9. By: Gabrielle Demange (PSE - Paris-Jourdan Sciences Economiques - CNRS - Centre National de la Recherche Scientifique - ENPC - École des Ponts ParisTech - EHESS - École des hautes études en sciences sociales - INRA - Institut National de la Recherche Agronomique - ENS Paris - École normale supérieure - Paris)
    Abstract: I discuss the future of electoral systems' design. Two routes are worth investigating. First, new voting procedures can be designed and implemented due to new computing and communication facilities. I illustrate with two positive recent experiments in France and Switzerland. Second, the well-known old referendum needs to be investigated more thoroughly, especially because it is being increasingly popular in a variety of situations. I discuss some issues and directions for its improvement.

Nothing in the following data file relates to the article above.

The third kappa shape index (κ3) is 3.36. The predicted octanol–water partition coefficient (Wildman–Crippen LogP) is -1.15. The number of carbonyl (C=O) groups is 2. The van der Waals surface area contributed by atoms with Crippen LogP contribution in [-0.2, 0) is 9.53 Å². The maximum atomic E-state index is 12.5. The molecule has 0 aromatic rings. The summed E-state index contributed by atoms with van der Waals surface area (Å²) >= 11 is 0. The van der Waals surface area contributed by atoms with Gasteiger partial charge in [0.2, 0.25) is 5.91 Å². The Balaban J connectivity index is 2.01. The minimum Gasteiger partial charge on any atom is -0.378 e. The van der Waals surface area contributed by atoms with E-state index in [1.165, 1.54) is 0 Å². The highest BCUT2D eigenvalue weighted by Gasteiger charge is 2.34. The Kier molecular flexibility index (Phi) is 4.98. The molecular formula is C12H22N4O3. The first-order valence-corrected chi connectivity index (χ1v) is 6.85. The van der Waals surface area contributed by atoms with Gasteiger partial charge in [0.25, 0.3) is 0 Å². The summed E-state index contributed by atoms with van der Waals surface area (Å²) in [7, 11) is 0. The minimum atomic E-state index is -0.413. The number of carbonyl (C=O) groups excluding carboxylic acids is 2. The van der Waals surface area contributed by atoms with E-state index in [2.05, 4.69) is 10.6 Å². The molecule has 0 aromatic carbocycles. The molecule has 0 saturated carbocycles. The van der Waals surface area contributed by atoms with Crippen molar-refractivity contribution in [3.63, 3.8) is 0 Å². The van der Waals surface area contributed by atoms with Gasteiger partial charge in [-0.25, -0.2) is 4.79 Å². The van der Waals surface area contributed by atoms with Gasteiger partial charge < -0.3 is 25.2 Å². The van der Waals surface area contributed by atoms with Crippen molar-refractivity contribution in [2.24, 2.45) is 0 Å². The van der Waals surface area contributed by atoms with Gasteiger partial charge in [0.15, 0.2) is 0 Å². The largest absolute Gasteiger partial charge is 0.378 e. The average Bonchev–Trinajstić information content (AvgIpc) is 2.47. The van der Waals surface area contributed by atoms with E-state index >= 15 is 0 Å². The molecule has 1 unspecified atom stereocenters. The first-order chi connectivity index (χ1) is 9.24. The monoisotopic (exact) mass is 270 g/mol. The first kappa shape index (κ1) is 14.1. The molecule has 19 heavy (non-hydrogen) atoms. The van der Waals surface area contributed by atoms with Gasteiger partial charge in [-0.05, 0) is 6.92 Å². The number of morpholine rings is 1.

Keywords: Approval voting,New Apportionment Procedure,bi-apportionment,referendum
    Date: 2018–08–01
  10. By: Jerome Dugast (University of Luxembourg); Pierre-Olivier Weill (University of California, Los Angeles); Semih Uslu (Johns Hopkins University)